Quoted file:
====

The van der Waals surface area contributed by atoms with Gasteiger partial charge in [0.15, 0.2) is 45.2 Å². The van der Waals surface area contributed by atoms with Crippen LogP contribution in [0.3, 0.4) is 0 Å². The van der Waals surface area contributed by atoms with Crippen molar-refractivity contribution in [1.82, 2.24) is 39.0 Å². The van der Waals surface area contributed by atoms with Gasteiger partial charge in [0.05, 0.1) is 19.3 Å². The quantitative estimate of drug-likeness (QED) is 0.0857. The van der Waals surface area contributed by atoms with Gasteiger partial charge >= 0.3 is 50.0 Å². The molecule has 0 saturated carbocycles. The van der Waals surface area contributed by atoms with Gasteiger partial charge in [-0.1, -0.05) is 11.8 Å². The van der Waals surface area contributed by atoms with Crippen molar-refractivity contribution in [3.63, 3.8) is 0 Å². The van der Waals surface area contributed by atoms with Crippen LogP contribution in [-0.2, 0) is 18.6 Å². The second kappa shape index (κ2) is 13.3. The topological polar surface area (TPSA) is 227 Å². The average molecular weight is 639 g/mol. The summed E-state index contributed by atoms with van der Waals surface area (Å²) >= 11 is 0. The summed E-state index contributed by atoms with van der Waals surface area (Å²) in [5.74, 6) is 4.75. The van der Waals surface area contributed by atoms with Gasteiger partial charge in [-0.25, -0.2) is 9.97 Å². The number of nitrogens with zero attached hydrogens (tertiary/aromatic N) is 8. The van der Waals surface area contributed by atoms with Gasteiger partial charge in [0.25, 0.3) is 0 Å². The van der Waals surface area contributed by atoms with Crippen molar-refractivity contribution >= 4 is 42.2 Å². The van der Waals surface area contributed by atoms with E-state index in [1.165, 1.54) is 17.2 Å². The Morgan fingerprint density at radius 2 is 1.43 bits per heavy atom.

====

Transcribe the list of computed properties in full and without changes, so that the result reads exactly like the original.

The van der Waals surface area contributed by atoms with Gasteiger partial charge in [0.15, 0.2) is 45.2 Å². The van der Waals surface area contributed by atoms with Crippen LogP contribution in [0.3, 0.4) is 0 Å². The van der Waals surface area contributed by atoms with Crippen molar-refractivity contribution in [1.82, 2.24) is 39.0 Å². The van der Waals surface area contributed by atoms with Gasteiger partial charge in [0.05, 0.1) is 19.3 Å². The quantitative estimate of drug-likeness (QED) is 0.0857. The van der Waals surface area contributed by atoms with Gasteiger partial charge >= 0.3 is 50.0 Å². The molecule has 0 saturated carbocycles. The van der Waals surface area contributed by atoms with Gasteiger partial charge in [-0.1, -0.05) is 11.8 Å². The van der Waals surface area contributed by atoms with Crippen molar-refractivity contribution in [3.63, 3.8) is 0 Å². The van der Waals surface area contributed by atoms with Crippen LogP contribution in [-0.2, 0) is 18.6 Å². The second kappa shape index (κ2) is 13.3. The topological polar surface area (TPSA) is 227 Å². The average molecular weight is 639 g/mol. The summed E-state index contributed by atoms with van der Waals surface area (Å²) >= 11 is 0. The summed E-state index contributed by atoms with van der Waals surface area (Å²) in [5.74, 6) is 4.75. The van der Waals surface area contributed by atoms with Gasteiger partial charge in [-0.25, -0.2) is 9.97 Å². The number of nitrogens with zero attached hydrogens (tertiary/aromatic N) is 8. The van der Waals surface area contributed by atoms with Gasteiger partial charge in [0.25, 0.3) is 0 Å². The van der Waals surface area contributed by atoms with Crippen molar-refractivity contribution >= 4 is 42.2 Å². The van der Waals surface area contributed by atoms with E-state index in [1.165, 1.54) is 17.2 Å². The Morgan fingerprint density at radius 2 is 1.43 bits per heavy atom.